Aggravated murder is usually charged as a first-degree felony, and the state has the option of pursuing the death penalty in these cases. This is known as “capital” murder. However, a defendant could be sentenced to life without parole if the death penalty is not being sought by the prosecution.
Manslaughter involves killing someone unintentionally while committing an unlawful act that creates a substantial risk of serious bodily injury or death to another person, such as driving drunk. The difference from other murder charges is that the defendant does not intend to cause another person’s death but does so through their reckless behavior. Manslaughter is punishable by up to 15 years in prison and a $10,000 fine for involuntary manslaughter. For voluntary manslaughter, it’s up to 20 years and $20,000.
Negligent murder is like manslaughter in that the other person’s death is unintentional but with a lower level of criminal culpability. Manslaughter is caused by reckless behavior, while negligent murder is caused when a person greatest a substantial risk of harm without being aware of it. It is criminal, though, because a reasonable person would be aware that the conduct could cause death or injury.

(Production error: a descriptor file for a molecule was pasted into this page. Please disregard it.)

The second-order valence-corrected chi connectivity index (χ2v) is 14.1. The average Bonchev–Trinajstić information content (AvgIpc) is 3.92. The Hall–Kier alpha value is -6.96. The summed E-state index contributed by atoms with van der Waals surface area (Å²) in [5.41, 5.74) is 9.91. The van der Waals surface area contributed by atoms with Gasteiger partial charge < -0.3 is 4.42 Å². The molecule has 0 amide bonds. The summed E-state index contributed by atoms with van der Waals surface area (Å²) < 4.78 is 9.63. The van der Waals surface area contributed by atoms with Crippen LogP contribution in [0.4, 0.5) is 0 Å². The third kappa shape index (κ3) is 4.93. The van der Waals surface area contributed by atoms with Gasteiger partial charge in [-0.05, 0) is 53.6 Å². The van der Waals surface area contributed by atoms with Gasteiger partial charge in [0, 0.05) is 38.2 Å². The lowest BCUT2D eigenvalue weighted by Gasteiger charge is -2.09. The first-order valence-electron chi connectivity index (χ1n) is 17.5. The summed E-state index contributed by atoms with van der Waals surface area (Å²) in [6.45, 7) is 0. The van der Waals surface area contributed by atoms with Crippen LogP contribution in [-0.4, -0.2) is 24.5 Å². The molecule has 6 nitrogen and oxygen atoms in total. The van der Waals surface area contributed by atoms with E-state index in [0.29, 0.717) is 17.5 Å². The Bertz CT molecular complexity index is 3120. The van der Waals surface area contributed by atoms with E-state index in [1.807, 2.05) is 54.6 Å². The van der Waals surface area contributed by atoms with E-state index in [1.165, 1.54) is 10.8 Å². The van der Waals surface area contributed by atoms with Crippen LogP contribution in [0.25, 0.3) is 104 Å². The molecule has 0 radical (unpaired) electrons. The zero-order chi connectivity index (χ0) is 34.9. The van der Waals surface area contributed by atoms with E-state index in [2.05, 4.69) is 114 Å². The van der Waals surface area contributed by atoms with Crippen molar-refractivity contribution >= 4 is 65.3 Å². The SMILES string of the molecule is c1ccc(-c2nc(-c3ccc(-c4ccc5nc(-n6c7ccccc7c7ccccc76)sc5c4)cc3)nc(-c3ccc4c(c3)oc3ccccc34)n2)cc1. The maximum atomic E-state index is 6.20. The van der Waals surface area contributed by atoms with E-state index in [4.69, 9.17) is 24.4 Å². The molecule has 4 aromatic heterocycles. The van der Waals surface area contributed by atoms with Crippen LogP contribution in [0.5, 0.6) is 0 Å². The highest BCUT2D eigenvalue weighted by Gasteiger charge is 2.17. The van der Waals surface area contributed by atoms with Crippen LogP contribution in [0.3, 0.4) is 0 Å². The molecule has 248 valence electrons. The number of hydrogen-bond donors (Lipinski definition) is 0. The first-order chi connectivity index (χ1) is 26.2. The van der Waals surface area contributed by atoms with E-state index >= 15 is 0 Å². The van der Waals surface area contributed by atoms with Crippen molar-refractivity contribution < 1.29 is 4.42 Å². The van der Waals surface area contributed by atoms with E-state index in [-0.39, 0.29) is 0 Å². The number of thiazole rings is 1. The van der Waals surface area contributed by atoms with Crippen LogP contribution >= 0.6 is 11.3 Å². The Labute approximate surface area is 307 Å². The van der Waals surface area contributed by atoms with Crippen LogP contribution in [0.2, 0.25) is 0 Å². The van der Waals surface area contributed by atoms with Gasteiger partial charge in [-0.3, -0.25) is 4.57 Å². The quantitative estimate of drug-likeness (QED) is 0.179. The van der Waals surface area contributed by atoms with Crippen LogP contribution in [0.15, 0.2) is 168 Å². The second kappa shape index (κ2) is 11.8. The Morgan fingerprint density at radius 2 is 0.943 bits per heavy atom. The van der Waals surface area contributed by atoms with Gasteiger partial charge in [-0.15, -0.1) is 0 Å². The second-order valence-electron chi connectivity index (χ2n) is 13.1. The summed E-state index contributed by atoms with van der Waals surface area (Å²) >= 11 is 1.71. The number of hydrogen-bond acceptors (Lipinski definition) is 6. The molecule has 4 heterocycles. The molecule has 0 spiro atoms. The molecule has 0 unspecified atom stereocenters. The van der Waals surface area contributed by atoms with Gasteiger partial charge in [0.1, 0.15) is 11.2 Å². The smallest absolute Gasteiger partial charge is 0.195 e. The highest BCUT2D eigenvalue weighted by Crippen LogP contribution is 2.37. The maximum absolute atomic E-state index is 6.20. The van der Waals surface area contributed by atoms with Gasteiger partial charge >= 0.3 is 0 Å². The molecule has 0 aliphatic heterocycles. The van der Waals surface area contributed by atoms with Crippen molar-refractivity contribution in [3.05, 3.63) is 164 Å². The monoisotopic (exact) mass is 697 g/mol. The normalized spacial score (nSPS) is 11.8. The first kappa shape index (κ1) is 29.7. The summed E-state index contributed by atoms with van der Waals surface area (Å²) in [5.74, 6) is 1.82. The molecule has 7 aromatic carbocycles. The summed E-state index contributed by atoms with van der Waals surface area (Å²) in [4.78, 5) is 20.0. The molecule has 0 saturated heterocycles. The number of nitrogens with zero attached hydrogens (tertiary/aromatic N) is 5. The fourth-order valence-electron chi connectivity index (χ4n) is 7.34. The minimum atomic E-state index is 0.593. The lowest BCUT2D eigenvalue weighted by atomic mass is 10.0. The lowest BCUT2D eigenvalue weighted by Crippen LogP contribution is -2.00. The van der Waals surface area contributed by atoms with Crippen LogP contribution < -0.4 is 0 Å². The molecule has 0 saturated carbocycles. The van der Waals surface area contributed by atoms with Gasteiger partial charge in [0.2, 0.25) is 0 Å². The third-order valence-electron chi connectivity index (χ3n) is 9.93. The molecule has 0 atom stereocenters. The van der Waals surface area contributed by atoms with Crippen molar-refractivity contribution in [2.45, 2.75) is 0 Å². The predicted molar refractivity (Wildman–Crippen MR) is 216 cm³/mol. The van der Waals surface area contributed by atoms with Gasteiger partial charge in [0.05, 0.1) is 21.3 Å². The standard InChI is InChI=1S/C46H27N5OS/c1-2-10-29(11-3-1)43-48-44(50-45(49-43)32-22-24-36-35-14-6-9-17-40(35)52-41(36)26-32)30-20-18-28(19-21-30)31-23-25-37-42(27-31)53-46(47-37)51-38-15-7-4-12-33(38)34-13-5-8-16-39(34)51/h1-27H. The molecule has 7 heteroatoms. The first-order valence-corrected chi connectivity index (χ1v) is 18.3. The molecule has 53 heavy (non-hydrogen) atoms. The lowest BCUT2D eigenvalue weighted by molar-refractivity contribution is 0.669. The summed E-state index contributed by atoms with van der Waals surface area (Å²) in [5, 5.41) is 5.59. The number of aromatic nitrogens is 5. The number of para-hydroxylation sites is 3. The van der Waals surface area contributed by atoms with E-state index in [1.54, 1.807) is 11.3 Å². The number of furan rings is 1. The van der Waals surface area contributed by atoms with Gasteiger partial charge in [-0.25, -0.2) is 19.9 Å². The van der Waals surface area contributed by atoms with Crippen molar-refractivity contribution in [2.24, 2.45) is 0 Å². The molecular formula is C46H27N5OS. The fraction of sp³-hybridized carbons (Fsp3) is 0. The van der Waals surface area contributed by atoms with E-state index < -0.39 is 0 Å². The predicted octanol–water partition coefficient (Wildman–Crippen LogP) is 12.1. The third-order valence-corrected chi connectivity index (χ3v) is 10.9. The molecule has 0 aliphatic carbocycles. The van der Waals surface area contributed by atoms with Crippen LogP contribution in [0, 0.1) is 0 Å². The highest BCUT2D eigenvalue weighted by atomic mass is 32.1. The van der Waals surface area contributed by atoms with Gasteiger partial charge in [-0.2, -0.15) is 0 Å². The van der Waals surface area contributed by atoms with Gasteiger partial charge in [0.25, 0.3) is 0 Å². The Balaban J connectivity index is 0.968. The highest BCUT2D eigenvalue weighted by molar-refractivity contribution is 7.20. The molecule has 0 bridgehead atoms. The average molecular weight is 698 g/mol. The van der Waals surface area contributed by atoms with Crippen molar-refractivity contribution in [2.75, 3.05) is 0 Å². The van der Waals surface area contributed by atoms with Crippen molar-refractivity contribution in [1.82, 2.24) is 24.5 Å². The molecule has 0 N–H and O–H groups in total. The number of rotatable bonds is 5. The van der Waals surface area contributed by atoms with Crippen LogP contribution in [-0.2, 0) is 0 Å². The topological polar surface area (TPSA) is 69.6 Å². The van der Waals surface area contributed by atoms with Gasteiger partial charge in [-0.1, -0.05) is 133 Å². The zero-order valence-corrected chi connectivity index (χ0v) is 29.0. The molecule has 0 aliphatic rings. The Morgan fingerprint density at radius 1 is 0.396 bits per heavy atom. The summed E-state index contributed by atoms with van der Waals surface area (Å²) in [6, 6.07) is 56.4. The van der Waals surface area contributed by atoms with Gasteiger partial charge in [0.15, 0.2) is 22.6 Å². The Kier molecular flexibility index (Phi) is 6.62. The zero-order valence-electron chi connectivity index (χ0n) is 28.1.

Because negligence is not considered as bad as recklessness, the penalties for negligent murder will typically be less than that for manslaughter. Negligent homicide is usually charged as a Class A misdemeanor, which can carry a penalty of up to one year in jail.
Murder by Assault
Another type of unintentional murder is when someone is killed during an assault. In these situations, the perpetrator means the other person harm or bodily injury but might not intend to kill them. However, if the assault results in the person’s death, the offender can be charged with a third-degree felony, punishable by up to five years in prison. The charges could be upgraded however depending on whether there were aggravating circumstances and who the victim was and their relationship to the defendant.
Vehicular murder, also known as vehicular homicide, is charged when a person causes the death of another with a vehicle. This is closely related to negligent homicide since most vehicular homicides are the result of negligence. However, vehicular murder charges are common in DUI cases where a drunk driver caused the death of another person. Vehicular homicide can be charged as a third-degree or second-degree felony and penalized by up to five years in prison.
Our Lehi, UT Murder Defense Lawyers Can Help
Contact Overson Law, PLLC at (801) 758-2287 for a free evaluation of your case with our murder defense attorneys.